“Motorists are very familiar with the benefits of driving with well-established safety features like seat belts and airbags, helping to reduce the risk of injuries when accidents happen,” Autoglass technical superiority head Chris Davies, who has an awesome job title, said in a statement. “But now the motoring industry has an important task to make drivers understand the importance of new and more technically complex features aimed at preventing collisions altogether, such as lane departure warnings and autonomous breaking. If the technologies that support these are working as they should, they will significantly reduce the likelihood of accidents.
“Driver assistance systems are the first of many innovations that will change the mandate of the automotive after care market and we’ve invested significantly in equipment and training to ensure we’re at the fore-front of new developments. This makes it all the more satisfying to see this vital solution available to customers across the UK.”
American body shops, auto glass installers and insurers should heed those words — fast. Because the same Advanced Driver Assistance Systems trends Autoglass sees happening across the Atlantic are coming here.
ADAS is an industry term for technologies such as autobraking or lane-departure warnings, which often depend on a camera behind the windshield to scan the road ahead.
“If the sensors and cameras that the systems use are misaligned by as little as one degree, the consequences can be devastating, particularly at higher speeds, as they will fail to detect and analyse driving conditions correctly in order to warn drivers about potential hazards or take corrective actions such as autonomous emergency braking,” Autoglass wrote in a recent news release.
Unfortunately, Autoglass found customers customers don’t know that — which unfortunately also means some shops and insurers probably don’t either here and in the U.K.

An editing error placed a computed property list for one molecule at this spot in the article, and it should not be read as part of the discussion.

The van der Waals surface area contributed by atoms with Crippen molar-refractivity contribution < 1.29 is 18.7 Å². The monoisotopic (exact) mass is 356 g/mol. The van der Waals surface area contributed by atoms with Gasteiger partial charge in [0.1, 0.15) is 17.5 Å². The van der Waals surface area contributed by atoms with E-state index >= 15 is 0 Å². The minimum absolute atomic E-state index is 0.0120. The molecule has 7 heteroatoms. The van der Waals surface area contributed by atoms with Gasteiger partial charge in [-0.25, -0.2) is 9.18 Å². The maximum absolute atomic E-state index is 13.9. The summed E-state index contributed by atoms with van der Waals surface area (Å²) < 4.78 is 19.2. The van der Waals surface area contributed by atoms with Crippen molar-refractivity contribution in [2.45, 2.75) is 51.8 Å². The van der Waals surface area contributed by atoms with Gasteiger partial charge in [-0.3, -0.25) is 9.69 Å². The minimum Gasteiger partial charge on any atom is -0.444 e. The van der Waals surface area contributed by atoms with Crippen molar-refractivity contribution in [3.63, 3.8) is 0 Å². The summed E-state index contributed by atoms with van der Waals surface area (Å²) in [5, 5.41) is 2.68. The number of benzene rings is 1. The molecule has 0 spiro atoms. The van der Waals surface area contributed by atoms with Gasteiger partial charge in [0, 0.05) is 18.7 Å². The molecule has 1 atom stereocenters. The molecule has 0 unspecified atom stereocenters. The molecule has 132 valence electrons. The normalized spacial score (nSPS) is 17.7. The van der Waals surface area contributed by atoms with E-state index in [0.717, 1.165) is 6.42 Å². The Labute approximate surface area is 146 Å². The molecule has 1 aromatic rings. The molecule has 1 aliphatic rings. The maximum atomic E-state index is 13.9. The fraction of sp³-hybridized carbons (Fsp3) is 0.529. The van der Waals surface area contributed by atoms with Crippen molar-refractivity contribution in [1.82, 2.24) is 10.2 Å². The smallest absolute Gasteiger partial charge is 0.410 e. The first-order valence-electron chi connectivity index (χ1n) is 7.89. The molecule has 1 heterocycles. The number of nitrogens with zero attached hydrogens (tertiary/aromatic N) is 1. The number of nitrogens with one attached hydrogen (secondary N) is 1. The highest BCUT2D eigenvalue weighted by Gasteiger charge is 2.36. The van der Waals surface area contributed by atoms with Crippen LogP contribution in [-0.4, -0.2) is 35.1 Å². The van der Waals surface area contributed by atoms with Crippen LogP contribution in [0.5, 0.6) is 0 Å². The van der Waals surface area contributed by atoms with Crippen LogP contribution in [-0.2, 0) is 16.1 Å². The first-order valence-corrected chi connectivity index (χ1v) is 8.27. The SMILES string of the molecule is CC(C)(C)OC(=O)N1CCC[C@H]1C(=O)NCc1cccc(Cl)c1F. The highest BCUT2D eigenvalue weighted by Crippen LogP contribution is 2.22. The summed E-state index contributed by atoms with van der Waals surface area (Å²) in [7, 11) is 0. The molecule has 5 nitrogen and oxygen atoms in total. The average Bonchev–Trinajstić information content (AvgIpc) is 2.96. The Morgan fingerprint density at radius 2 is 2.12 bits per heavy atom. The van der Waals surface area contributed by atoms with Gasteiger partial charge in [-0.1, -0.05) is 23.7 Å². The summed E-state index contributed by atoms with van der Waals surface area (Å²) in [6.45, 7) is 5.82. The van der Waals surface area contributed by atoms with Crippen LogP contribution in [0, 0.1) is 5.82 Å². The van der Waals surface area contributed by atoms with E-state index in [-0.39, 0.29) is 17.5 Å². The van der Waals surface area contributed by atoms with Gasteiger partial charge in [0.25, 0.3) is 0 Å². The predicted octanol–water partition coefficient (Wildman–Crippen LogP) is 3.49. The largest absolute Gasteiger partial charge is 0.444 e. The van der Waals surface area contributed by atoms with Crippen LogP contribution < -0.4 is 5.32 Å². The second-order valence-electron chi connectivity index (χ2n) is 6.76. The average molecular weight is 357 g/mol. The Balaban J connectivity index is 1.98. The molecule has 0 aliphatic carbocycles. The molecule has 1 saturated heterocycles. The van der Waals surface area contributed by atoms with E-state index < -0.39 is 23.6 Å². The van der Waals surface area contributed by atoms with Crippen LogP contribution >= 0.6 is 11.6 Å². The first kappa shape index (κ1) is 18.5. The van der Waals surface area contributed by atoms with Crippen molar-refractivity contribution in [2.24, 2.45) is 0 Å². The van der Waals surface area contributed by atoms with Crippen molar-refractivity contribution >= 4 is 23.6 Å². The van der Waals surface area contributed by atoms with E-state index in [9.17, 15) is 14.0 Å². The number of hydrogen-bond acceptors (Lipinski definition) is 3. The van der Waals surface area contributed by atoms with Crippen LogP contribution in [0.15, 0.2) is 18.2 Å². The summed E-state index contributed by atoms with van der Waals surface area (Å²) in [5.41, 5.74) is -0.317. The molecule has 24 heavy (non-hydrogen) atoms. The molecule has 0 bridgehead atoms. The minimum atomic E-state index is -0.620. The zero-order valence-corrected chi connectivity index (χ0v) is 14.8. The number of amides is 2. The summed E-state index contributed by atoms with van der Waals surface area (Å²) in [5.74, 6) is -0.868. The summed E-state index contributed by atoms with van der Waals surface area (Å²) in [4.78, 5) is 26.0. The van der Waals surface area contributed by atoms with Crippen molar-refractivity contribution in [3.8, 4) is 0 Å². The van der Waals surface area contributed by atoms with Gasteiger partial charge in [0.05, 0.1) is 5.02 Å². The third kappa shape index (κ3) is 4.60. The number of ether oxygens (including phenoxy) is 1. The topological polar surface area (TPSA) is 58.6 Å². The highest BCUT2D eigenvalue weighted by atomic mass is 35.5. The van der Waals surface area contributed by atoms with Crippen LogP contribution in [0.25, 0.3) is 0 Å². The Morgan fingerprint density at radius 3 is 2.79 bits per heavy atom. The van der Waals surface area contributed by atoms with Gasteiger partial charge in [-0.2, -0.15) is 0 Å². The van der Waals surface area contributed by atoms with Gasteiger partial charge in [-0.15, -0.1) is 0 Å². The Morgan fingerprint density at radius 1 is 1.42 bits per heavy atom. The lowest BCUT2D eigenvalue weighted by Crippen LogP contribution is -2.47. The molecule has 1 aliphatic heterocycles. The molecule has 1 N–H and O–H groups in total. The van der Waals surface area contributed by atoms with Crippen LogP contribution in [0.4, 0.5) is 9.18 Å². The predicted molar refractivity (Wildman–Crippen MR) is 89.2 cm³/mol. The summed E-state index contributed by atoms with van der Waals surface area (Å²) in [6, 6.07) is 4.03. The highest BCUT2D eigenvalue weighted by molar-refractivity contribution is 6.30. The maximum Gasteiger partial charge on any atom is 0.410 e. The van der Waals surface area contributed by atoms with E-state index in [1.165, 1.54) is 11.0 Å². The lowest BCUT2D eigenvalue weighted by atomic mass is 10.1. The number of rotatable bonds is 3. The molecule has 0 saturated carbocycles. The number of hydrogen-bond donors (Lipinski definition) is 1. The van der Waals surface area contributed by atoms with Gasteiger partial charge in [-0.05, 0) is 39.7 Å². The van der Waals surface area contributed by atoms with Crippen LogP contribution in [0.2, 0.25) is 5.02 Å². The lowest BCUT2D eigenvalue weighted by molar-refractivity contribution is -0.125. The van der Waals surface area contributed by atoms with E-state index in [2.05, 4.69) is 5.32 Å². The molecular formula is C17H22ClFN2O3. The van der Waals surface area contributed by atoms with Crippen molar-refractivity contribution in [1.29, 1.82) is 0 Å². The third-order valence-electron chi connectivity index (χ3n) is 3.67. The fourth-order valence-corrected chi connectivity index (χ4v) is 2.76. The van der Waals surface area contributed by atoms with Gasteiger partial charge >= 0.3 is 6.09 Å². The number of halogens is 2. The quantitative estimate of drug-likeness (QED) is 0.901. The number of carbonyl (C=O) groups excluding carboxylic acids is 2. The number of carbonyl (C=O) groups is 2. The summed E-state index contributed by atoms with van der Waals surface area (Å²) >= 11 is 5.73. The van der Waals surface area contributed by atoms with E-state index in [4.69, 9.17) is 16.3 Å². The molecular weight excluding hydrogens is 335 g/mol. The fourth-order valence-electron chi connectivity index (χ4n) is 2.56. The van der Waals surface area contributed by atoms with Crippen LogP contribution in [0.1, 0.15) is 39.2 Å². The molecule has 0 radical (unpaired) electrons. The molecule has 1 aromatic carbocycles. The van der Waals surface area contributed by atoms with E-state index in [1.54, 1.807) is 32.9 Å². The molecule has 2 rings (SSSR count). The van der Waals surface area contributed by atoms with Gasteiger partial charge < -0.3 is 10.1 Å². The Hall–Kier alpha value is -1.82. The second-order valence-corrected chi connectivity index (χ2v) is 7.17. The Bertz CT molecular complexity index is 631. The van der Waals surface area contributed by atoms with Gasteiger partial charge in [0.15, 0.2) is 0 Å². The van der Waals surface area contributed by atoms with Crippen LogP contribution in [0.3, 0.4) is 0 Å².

Even though properly working ADAS technology could save 1,100 lives over the next decade and ward off 122,860 injuries, Autoglass reported what it called a “worrying lack of comprehension” among motorists it studied.
“Over two-thirds of drivers (68%) decided to go against their vehicle manufacturer’s advice to calibrate following a windscreen replacement – many because they perceived everything was working correctly, something which cannot be determined without the necessary technical equipment,” the company wrote. “Perhaps more worryingly, almost a third (31%) of those who contacted their car dealership for calibration found that their first point of contact was not aware of the need for calibration and 53% were given inaccurate advice in relation to their problem.”
Perceiving not only this safety risk but probably also the liability reduction and revenue potential in mitigating it, Autoglass tried a regional calibration pilot first, followed by “extensive investment in research, development, and technician training” and the national rollout announced recently. The company now boasts it can calibrate “an unrivalled 96% of all vehicles on the road.”
“The automotive after-market needs to evolve to keep pace with the speed of innovation that is happening to help bring down the number of injuries and deaths on UK roads,” Autoglass sales and marketing director Neil Atherton said in a statement. “Even a minor margin of error can have serious consequences on the success or failure of the latest safety features. We are proud to play our part by working closely with our industry partners, rolling out our new calibration solution nationwide, and by being instrumental in efforts to create an industry code of practice, due for publication later this year.”
Autoglass acknowledges that only 2 percent of its windshield replacements needed calibration in 2015, but predicts that amount will grow “dramatically” — and the rest of Europe already exceeds that rate. In 2015, the European NCAP reported that 95 percent of every model it tested in 2015 had autobraking.
Thatcham, the U.K. version of the IIHS, and NCAP, a consortium of European government and private entities sort of like the NHTSA, both want autobraking to be made standard, Autoglass also noted.
Prior to that, CCC lead analyst Susanna Gotsch had noted in January that 2015-16 model-year vehicles with advanced safety technology made up less than 2 percent of all CCC-recorded crashes through September of last year. But about a third of all 2015-16 cars, trucks, and SUVs recorded in CCC data already had crash-prevention systems aboard, she said.
“So the impact to the industry is surely going to grow over time,” she said then. The gear might make a dent in crash frequency “perhaps beginning in 2020.”
About 20 percent of the vehicles with collision avoidance had a glass-mounted form of the technology, according to Gotsch, though CCC predicted more OEMs would opt to stick the system into the bumpers going forward. (The need for calibration would still exist, though.)
Featured image: Believing that by 2020, 40 percent of the country’s fleet will require calibration following a windshield replacement, Autoglass has expanded a pilot calibration program across its entire United Kingdom operations. (Provided by Autoglass)